10 February 2008


I like maps. I love maps. Map coloration, it seems to me, is used in three ways: aesthetically, practically, and politically. Color is a big part of what they are, especially when they are enjoyed for their aesthetics. Whoever said maps were merely tools (the carto-bureaucrats, in their map libraries; I know, I worked as one at Ohio University) were not speaking for me, a mapperist by heart.

From childhood to this day I have delighted in the splotches of map colors on my walls, whether at school or home, to just gaze at, stare at, get lost in. My walls are swimming in cartographic sea-blue. My shower curtain (yes!) doubles as a map of the U.S., mostly of some bluish-celadon hue. The map of China on my wall at school is colored vibrant deep purple, fuchsia, teal, etc.

I am now gazing at the map above my computer: a laminated tropical storm-tracking map of Middle America and Southeast U.S. and surrounding bodies of water. This faux-antique wall map/wall art is tinted mostly in two hues: sunburnt orange for the Spanish Main, and aquamarine for oceans and seas, the actual color of the Caribbean Sea. When gazing at this chart, I daydream about visiting Cuba someday (Basta! Enough travel guides already!) or returning to Jamaica, Martinique, or Haiti, whose buildings by the hundreds are washed very nearly this same dusty, mango-flesh tinge.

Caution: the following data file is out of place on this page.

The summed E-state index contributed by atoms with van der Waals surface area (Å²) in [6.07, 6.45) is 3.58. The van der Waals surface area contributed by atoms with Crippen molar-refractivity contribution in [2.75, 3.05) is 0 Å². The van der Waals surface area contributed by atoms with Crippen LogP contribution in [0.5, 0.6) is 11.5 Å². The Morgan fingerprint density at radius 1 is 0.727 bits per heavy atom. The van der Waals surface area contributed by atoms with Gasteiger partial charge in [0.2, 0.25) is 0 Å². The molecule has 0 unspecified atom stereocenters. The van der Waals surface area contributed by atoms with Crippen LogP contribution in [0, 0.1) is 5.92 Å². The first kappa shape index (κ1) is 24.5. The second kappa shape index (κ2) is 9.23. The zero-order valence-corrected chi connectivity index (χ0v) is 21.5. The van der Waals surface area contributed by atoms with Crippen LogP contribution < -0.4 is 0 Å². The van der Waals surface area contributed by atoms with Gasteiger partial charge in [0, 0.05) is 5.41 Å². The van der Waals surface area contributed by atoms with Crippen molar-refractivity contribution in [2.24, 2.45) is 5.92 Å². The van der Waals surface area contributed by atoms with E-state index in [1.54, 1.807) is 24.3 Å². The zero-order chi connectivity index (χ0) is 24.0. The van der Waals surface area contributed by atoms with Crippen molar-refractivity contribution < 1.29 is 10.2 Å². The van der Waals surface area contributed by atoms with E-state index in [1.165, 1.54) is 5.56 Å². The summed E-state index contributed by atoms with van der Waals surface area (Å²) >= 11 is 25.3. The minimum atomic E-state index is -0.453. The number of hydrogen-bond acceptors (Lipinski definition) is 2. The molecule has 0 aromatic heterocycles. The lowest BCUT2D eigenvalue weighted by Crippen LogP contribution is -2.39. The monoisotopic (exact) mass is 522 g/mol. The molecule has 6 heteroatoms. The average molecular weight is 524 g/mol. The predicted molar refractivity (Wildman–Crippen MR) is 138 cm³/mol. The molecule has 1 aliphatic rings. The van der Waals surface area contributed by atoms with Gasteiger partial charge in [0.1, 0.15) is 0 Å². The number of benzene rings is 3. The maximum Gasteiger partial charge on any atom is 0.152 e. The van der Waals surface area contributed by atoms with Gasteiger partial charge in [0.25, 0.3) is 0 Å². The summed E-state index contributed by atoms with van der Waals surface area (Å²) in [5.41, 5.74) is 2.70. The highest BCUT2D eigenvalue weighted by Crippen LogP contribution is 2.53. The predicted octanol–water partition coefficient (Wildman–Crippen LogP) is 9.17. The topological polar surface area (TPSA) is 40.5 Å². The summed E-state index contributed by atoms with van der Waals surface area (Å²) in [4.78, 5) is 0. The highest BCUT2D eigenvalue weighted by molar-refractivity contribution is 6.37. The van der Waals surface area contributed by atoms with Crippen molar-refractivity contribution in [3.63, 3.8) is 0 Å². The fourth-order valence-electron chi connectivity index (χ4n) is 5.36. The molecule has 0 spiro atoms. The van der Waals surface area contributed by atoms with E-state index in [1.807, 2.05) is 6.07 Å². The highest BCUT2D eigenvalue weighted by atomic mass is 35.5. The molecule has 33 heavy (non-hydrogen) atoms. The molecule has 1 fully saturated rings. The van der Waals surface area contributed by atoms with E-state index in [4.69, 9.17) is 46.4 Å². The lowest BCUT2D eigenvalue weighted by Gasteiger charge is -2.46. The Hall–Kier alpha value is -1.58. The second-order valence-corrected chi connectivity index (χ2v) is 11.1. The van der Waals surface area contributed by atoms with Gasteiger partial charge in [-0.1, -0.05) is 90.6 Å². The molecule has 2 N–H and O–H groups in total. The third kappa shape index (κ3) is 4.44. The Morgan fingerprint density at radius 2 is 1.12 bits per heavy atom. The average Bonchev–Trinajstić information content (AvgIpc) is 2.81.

Color is integral to each map. It induces thoughts. It enhances dreams of transmarine swashbuckling adventure. And the palettes of maps are enjoyable in their own right.

Colorful wall maps make me feel I live in a geographer’s atelier.

No comments: